The word ‘icon’ gets bandied about a lot when we discuss cars (it’s never a polite chat, it’s more an angry debate...) and we all have our opinions on what is deserving of it and what isn’t. The most standout models are usually based on their design, popularity, and performance and the word absolutely applies if the vehicle in question is, say, an Aston Martin DB5, Ford GT40 or BMW M1. There are hundreds more that deserve the label and, for instance, it’d be impossible to sum up the Land Cruiser without the ‘I’ word cropping up closely followed by ‘legend’ and maybe even ‘unbreakable’ (I’ve never rammed one into a wall myself...) and the much-loved Toyota deserves them all. Rugged and reliable, the SUV has set the benchmark in the segment for over 60 years. Designed to survive the harshest of terrains in the world from day one, it’s a firm favourite here in the GCC. We’ve grown accustomed to being tailgated and flashed by them; imposing and aggressive, they’re a mean sight to behold in your rear-view but there are even more extreme versions of the venerable LC — one such called the Xtreme in fact. Having driven this for a couple of days I can wholeheartedly say that it is a very apt moniker — and I don’t just mean that because I found getting in to the roomy cabin extremely difficult… The ride height is enormous. A stepladder would have been a nice extra, sadly, that’s missing from the options list.
The Xtreme, a package for the LC, has been available for the SUV since 2008 and makes the Toyota look like it’s been injected with steroids. You have Icelandic firm Arctic Trucks to thank for that. All of the modifications are carried out here in the UAE by the company and you get a full UAE dealer warranty from Al-Futtaim Motors; this isn’t a back street Sharjah garage job — it’s done by the best in the business when it comes to building vehicles as hard as nails.
The most important and most visible change they have made to it is the two-inch lift kit which gives the LC additional ground clearance and improves its off-road credentials. They’ve also widened the track to help improve stability (since the centre of gravity has been increased by the lift kit, the extra width helps to counter balance this) and it’s been adorned with fender flares which gives the exterior a more muscular look but it also stops the tyres — a massive set of 285/60 BFGoodrich All-Terrains — from sticking out of the body. They’re wrapped around 18in gloss black rims and although they are a tad understated (the black hides much of their details) they alone do a sterling job in shouting out that this is no ordinary LC. Finishing it all off are a pair of ‘Xtreme’ badges on rear quarters and overall, it’s evident that this Toyota can and wants to go everywhere.
The ride height is enormous. A stepladder would have been a nice extra, sadly, that’s missing from the options list.
Inside, not much changes but the dash and centre console don’t look as fresh as some of Toyota’s rivals and could use a proper revamp (the digital clock with rather large numbers looks very Eighties...) but aside from that, everything is well built and within reach however, I dislike the wooden trim on the steering; it keeps slipping from your grasp making off-roading trickier than usual. The infotainment system — a 9.0in touchscreen — houses the lot (from the sat-nav to the AC) and it’s very intuitive but the best feature is the on-board air compressor. It can fill air in two tyres simultaneously and has an automatic cut-off at the desired pressure. The cream colour leather seats are as comfy as ever (they also hold you in place when you start manhandling the SUV) and there’s even a cooler box inside the centre console, ideal for keeping drinks inside — you’ll need refreshments after thrashing this off the beaten track.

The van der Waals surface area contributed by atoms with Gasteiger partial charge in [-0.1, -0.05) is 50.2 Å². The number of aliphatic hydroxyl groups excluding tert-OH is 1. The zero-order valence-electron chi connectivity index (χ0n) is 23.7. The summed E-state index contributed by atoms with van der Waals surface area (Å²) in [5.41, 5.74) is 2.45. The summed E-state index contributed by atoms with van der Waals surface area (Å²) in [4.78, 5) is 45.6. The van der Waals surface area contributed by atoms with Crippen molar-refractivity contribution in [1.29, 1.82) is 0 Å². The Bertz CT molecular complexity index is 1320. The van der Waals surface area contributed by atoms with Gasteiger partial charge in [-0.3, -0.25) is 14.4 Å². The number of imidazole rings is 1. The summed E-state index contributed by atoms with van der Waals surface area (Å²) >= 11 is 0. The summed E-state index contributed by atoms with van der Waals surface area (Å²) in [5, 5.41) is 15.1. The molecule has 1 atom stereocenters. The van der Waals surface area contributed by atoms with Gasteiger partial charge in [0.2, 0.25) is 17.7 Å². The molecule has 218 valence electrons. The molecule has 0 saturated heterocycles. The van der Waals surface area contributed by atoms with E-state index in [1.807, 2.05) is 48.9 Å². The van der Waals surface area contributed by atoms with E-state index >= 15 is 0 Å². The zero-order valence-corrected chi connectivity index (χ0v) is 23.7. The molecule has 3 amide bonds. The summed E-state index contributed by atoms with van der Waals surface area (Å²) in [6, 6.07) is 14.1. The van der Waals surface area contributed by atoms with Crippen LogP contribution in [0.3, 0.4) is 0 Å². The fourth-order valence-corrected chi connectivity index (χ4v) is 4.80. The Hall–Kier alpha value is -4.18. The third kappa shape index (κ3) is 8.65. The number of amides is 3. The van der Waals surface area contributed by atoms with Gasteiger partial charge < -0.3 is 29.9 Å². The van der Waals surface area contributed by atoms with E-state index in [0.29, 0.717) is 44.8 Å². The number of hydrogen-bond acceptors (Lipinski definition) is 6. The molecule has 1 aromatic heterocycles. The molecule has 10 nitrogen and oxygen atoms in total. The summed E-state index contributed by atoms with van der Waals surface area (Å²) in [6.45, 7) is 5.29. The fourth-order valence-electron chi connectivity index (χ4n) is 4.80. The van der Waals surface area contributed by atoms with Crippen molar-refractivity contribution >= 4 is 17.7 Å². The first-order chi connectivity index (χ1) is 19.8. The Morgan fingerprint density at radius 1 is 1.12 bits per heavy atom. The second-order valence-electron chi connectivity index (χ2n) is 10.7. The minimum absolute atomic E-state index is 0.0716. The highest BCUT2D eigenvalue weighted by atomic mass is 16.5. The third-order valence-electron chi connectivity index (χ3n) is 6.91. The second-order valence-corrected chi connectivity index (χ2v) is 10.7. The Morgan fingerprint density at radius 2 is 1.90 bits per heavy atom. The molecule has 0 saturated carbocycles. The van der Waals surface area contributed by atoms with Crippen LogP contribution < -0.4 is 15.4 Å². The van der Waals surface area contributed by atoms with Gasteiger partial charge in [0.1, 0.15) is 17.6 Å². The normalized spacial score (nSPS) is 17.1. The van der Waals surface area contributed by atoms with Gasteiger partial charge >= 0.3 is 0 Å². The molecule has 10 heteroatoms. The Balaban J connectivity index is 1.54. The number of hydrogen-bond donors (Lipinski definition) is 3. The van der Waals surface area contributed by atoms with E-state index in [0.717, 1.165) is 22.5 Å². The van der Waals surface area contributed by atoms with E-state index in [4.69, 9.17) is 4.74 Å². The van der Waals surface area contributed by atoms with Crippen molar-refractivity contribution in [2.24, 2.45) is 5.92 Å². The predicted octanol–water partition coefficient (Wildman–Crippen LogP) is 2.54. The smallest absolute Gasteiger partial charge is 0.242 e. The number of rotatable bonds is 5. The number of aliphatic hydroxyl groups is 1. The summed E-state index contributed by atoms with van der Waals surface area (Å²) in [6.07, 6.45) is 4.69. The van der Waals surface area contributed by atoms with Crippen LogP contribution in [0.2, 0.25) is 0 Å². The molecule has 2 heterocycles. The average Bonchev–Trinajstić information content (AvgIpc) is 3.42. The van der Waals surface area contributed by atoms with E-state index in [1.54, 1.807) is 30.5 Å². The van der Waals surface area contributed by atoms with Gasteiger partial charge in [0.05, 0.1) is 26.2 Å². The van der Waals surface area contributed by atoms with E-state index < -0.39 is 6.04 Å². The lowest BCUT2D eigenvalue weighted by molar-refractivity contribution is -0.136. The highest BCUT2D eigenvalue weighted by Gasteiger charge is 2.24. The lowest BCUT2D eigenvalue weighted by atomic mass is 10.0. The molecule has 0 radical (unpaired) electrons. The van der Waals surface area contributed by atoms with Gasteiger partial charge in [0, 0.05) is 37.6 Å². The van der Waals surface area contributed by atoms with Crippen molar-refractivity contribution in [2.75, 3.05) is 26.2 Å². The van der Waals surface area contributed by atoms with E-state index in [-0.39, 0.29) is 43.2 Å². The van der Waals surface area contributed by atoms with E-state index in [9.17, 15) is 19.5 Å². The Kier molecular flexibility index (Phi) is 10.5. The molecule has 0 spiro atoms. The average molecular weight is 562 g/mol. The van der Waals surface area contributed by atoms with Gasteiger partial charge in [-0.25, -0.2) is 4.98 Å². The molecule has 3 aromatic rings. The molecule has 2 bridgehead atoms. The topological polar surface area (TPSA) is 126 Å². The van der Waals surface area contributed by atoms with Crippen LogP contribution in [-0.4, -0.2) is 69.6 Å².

Out in the rough, it’s near unstoppable; it already comes with the world’s first Crawl Control feature allowing the Xtreme to automatically maintain a low speed as it traverses dunes and extra rocky roads. And with a Multi-Terrain Select system that gives you the ability to match the vehicle’s settings to the terrain, low range, all four wheels digging in for traction and above all the lift kit allowing you to ride over literally anything, the Xtreme is a hoot. However, with it tipping the scales at 3,350kg, there’s no getting around its heft and this is more apparent on the road. Apart from some tyre roar and a heavy steering caused by those fat BFGoodrichs, you can feel the weight of the large LC in the corners and it’s best advised to take it slow on the blacktop and especially when met with a bend. There is some roll in spite of the suspension’s best efforts and the 4.6-litre V8 mated to a six-speed automatic struggles a little to get the SUV moving quickly; it makes 304bhp and 439Nm of torque which proves enough when you’re off-roading, but the 5.7-litre V8 would be my choice.
The sheer amount of Land Cruisers on the road isn’t surprising whatsoever as they’re superb family haulers and perfect for weekends spent in the desert — but if you want to keep on pressing ahead when everyone else in your group reaches their limits, then you want to be sure that you’re wheeling the Xtreme. As the name implies, it’s one wild ride.